"These abnormally warm pools of Pacific Ocean water have a large but poorly understood impact on global weather. Their effect on coral reefs is a key indicator of how these events relate to climate change," Gillespie said.
However, it's often difficult to determine which changes to corals are attributable to abnormal warming or human activity.
The undisturbed Phoenix Islands, of which Nikumaroro is a part, could provide an ideal research field. The problem is that the corals are impossible to reach without expensive deep-diving technology.
"We need to know how resilient coral atolls like Nikumaroro are to El Niño. The underlying structure, created by coral growth and volcanism, goes down thousands of feet, yet we have never been able to get below two hundred feet," Gregory Stone, executive vice president at Conservation International's Betty and Gordon Moore Center for Science and Oceans, was quoted as saying in the TIGHAR announcement.
Equipped with high-definition video, still cameras, mechanical arms and recovery baskets, the subs will search a mile-long underwater area down to a depth of more than 3,000 feet.
On their way down, they will encounter unique species of coral, such as the Gold Coral, which live at a depth of 1,300-1,600 feet and are among the oldest living organisms on the planet, with colonies as old as 5,000 years.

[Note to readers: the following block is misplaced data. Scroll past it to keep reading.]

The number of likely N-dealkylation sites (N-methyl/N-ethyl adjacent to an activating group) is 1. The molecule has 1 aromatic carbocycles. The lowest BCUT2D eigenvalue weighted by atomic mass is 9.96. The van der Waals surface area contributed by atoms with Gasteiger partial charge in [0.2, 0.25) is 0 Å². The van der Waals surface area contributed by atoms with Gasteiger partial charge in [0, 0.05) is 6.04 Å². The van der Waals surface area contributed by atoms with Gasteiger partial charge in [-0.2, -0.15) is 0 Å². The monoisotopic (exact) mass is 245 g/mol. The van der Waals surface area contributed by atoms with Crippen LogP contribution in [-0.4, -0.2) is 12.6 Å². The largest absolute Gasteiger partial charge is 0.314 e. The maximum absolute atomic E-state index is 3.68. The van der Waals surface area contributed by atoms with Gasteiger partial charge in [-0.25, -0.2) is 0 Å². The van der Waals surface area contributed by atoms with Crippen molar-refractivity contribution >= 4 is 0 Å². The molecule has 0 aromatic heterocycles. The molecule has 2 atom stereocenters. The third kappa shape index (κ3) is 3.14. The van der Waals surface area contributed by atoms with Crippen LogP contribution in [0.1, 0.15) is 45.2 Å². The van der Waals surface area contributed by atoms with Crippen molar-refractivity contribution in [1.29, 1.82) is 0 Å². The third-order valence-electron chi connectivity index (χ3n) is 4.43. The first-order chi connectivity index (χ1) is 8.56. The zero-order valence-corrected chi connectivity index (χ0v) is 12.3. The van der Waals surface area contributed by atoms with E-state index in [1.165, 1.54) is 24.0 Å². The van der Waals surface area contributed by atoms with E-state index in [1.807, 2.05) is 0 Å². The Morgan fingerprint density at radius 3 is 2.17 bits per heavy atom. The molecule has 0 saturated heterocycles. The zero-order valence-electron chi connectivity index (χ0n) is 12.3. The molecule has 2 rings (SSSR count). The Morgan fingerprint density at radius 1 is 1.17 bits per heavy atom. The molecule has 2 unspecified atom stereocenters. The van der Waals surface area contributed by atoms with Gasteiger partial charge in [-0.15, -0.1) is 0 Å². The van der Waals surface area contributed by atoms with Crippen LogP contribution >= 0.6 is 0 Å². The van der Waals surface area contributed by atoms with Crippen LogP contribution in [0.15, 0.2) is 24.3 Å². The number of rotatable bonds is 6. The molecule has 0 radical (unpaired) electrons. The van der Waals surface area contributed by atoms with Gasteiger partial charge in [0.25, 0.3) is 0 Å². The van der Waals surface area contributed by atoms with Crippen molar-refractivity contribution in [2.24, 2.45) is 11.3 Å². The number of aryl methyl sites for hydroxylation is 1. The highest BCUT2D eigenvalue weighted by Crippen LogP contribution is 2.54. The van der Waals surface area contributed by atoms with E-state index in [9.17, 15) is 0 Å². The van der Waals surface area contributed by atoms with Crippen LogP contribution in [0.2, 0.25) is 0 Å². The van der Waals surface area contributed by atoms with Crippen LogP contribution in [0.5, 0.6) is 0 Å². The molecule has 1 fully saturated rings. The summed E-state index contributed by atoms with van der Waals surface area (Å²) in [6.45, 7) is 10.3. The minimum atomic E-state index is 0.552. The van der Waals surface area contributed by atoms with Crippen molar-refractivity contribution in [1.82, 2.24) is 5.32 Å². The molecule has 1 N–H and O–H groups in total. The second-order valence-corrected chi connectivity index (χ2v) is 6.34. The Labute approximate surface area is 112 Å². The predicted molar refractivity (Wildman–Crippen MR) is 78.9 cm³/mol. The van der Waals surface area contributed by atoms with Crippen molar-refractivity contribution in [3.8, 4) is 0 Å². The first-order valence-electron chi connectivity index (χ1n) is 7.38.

"We will be going where no one has ever gone before. Researchers will not want to damage the ancient corals, but they often grow so big that pieces break off," Gillespie said.
"Examining these broken-off pieces is a bit like dendrochronology of trees -- a record of climatic changes going back thousands of years. How frequently do these climate changes happen? Is this one unusual?," he said.
The 30-day expedition is expected to cost as much as $2 million. TIGHAR must raise $1.2 million by June 30, 2014. The group is now collecting donations and sponsorships through its website.
"The timing is perfect. We have known targets to investigate what may well be aircraft wreckage. And a major El Niño event is reportedly now developing in the region," Gillespie said. "The opportunity is unprecedented and, sadly, not likely to be repeated."